16 July 2016 Saturday
Police seized tens of thousands of newspapers in Indian-occupied Kashmir early Saturday and detained printing press workers, ramping up an information blackout after a week of unrest left 39 dead, officials and media outlets said.
Teams of officers swooped on major newspaper offices in the restive region overnight, seizing printing plates in an attempt to curb news of fatal clashes from spreading as a curfew was extended into its eighth day.
With internet and mobile networks already suspended, authorities halted cable television, fearing news of protesters’ deaths could fuel further protests after the restive region’s worst violence in years.
“Police on Saturday night raided the printing press and seized the printed copies of Kashmir Reader,” the English language daily said on its website, adding that eight of its workers had been arrested.
Newspaper copies that had reached some distributors in the main city of Srinagar were also taken by police, said Irfan, a local who gave only one name.
“The policemen seized the plates of Greater Kashmir (newspaper) and more than 50,000 printed copies of (Urdu-language daily) Kashmir Uzma and closed down the GKC printing press,” said another group that publishes the region’s highest-circulation newspaper, adding that three of its workers had been detained.
The disputed territory has been gripped by a week of intensifying unrest sparked by the killing of a popular, young rebel commander, Burhan Wani, in a firefight with government forces on July 8.
“These are difficult times here. This is one of the ways to contain the mayhem,” a senior local government official told AFP on condition of anonymity.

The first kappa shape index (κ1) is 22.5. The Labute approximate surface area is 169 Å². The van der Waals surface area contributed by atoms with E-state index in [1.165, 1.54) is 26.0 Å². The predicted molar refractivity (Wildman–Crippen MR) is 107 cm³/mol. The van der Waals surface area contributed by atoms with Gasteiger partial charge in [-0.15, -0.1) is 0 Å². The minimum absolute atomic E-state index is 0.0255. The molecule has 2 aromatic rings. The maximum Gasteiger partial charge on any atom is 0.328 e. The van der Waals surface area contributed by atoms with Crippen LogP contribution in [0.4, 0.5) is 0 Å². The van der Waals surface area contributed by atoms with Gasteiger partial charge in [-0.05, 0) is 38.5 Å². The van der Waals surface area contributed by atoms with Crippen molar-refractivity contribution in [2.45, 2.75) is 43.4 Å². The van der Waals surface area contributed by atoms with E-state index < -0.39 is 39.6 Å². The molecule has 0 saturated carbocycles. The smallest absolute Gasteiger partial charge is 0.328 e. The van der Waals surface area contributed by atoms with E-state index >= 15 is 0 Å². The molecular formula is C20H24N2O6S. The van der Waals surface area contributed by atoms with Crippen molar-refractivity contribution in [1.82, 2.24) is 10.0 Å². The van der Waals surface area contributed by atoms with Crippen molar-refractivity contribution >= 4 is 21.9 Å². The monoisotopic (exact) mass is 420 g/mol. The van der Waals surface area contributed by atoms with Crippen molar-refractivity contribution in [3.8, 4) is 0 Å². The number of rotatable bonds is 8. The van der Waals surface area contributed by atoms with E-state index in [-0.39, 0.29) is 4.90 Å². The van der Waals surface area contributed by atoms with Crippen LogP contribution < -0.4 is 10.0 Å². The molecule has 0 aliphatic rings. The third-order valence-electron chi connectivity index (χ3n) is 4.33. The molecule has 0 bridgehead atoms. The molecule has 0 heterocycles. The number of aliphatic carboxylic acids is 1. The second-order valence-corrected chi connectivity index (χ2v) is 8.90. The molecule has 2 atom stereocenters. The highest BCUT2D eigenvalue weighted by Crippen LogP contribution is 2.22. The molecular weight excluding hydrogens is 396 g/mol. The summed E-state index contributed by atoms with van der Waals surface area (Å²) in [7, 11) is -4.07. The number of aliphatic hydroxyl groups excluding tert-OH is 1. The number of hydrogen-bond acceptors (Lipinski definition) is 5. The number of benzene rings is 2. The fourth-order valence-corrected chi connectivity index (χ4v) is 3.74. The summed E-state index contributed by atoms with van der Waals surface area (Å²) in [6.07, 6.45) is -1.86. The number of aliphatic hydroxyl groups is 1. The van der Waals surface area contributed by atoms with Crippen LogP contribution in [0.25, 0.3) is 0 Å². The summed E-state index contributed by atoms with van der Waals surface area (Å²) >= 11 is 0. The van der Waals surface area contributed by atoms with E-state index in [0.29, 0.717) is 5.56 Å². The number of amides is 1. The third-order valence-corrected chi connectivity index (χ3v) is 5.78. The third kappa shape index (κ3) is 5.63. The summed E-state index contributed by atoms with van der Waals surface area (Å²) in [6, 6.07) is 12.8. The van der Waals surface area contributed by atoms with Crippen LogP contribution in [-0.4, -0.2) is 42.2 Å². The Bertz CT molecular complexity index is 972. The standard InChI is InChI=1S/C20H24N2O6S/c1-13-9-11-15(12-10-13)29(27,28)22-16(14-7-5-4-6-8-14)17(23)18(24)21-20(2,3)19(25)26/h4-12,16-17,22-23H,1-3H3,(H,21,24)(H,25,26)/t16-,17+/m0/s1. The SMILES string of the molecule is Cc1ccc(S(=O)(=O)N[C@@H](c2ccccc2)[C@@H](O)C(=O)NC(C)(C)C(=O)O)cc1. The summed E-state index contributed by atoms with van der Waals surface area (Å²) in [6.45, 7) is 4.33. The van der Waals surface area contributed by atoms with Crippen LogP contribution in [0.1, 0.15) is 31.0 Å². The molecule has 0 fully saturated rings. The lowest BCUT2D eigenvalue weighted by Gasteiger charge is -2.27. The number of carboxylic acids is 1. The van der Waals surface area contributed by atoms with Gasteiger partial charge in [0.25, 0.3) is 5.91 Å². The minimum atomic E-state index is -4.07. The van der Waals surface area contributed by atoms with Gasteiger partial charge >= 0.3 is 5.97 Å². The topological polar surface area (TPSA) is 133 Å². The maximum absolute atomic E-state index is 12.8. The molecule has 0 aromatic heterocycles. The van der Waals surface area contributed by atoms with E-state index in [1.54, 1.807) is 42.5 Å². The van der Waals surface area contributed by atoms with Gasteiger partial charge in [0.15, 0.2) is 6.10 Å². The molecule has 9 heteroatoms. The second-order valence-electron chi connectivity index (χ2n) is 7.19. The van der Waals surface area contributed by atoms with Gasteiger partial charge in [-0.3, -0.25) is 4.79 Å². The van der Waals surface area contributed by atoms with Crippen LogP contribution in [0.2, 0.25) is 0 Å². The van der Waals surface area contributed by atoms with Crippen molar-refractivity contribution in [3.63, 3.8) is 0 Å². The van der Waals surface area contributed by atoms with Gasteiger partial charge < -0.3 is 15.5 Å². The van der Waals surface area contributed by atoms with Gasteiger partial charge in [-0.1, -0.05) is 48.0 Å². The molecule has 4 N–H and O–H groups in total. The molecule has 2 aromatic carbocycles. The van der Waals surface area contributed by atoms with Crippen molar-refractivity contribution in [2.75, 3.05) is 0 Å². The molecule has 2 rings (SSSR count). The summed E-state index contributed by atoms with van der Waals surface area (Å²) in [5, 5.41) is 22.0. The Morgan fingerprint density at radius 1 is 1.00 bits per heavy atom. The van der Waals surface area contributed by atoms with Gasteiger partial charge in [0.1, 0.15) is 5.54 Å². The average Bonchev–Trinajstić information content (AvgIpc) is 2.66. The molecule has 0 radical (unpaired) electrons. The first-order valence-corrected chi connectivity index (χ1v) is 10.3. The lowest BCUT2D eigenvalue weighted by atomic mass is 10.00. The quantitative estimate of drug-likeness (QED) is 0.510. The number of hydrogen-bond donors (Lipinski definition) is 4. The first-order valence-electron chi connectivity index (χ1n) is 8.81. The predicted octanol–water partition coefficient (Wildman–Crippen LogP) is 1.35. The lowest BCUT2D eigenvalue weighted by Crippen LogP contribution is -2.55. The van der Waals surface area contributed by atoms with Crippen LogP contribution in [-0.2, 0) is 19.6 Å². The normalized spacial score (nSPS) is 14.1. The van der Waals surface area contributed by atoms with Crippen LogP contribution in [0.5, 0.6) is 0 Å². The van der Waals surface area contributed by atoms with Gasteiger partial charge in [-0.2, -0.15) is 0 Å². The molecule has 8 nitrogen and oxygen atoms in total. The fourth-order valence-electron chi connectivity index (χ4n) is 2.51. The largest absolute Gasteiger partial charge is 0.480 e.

Also on Saturday, the Indian army said it had killed three “terrorists” who tried to enter from the Pakistan side of the unofficial border that divides Kashmir between the two countries.
Protesters in the past week have torched police stations and armored vehicles, and hurled stones at military camps in the restive territory where an estimated 500,000 Indian troops, deeply resented by locals, are stationed.
More than 3,000 people have been injured, including around 200 police, while hospitals have struggled to cope with the rush of injured protesters.
Hundreds have bullet wounds including many who suffered severe eye injuries caused by shotgun pellets fired by the police.
The violence is the worst since 2010 when huge rallies were crushed, leaving 120 dead.
New Delhi has rushed in more troops to contain the violence and flown in eye specialists to deal with injuries caused by pellets.
Muslim-majority Kashmir has been divided between India and Pakistan since Partition in 1947, but both claim the territory in its entirety.
Several rebel groups, including Wani’s Hizbul Mujahideen have fought for decades against Indian troops deployed in the region, demanding independence for Kashmir or its merger with Pakistan.
The fighting has left tens of thousands, mostly civilians, dead since 1989 when the armed rebellion against Indian rule began.
The latest unrest has heightened tension between the nuclear-armed rivals, with Pakistan Prime Minister Nawaz Sharif calling on his nation to observe a “black day” on July 19 in solidarity with the people of Kashmir.
Source: World Bulletin.